Trust, vulnerability, identity and what lies just outside the frame. Many of us have been sheltered and safe, now going on for months. I know for myself it was initially a feeling of going stir-crazy just not having the choice to go outside. Now of course, I’m naturally more introverted. I don’t care for large gatherings of people or even parties and networking events for that matter. But there’s something about just having the choice that feels freeing. Something that I miss sometimes now.
As we started adapting to making our home, our work, and our social places all-in-one, something interesting started to transpire. I was fascinated about how much more connected people could be, and how much more empathy was present, as we all gathered for meetings and networking groups, and were able to see and peer into each other’s homes, and really, into each other’s lives. Suddenly we weren’t making excuses for being parents or married or single or pet owners. Suddenly we were all just humans doing the best that we can in the most real way. That, in and of itself, is the height of grace that we had forgotten back when the world was open.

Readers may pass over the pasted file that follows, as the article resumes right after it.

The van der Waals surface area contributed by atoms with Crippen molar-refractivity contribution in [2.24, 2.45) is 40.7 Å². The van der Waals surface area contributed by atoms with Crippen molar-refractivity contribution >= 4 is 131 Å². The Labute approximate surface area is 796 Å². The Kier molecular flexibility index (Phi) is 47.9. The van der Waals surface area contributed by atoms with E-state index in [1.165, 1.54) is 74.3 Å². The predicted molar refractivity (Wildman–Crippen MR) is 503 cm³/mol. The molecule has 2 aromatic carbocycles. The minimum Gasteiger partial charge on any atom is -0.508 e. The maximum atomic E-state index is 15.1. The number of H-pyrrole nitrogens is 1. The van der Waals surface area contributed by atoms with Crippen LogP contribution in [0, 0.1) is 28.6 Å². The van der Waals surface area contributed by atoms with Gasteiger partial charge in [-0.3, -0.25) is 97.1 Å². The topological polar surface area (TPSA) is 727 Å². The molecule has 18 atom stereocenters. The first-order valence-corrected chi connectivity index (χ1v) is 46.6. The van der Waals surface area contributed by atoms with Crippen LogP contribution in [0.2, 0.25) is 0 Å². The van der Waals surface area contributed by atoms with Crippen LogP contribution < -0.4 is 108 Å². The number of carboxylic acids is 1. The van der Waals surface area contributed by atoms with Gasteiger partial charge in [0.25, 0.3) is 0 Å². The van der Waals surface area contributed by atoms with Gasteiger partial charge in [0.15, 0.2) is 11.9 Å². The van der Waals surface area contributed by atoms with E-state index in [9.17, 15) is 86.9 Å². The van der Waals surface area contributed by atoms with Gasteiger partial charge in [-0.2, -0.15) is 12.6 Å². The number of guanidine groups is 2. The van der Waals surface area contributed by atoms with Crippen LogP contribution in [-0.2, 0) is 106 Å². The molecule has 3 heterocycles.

What is the identity we allow people to see? (and not see?)
But more and more in these engagements I started to realize something else too. So I’ve been working from home for half a decade now. I have the luxury of having a dedicated workspace, a corner of my home that is meant to be mine, set aside for work, the chair that I know is my work chair. And in that space I try to keep it as free from distraction as possible. Now I know this might seem like a small thing. But I’m finding more and more the small things are the big things in this pandemic raided world.
Thinking about the identity we allow people to see, it’s now curated more than ever. And yes, we can hear each other’s families and pets and loved ones. And sometimes when we’ve chosen to turn off our camera then you are yourself – an interesting kind of technological erasure of ourselves, while we try to remain present. There’s something interesting about having that camera on and what we choose to be seen within that frame.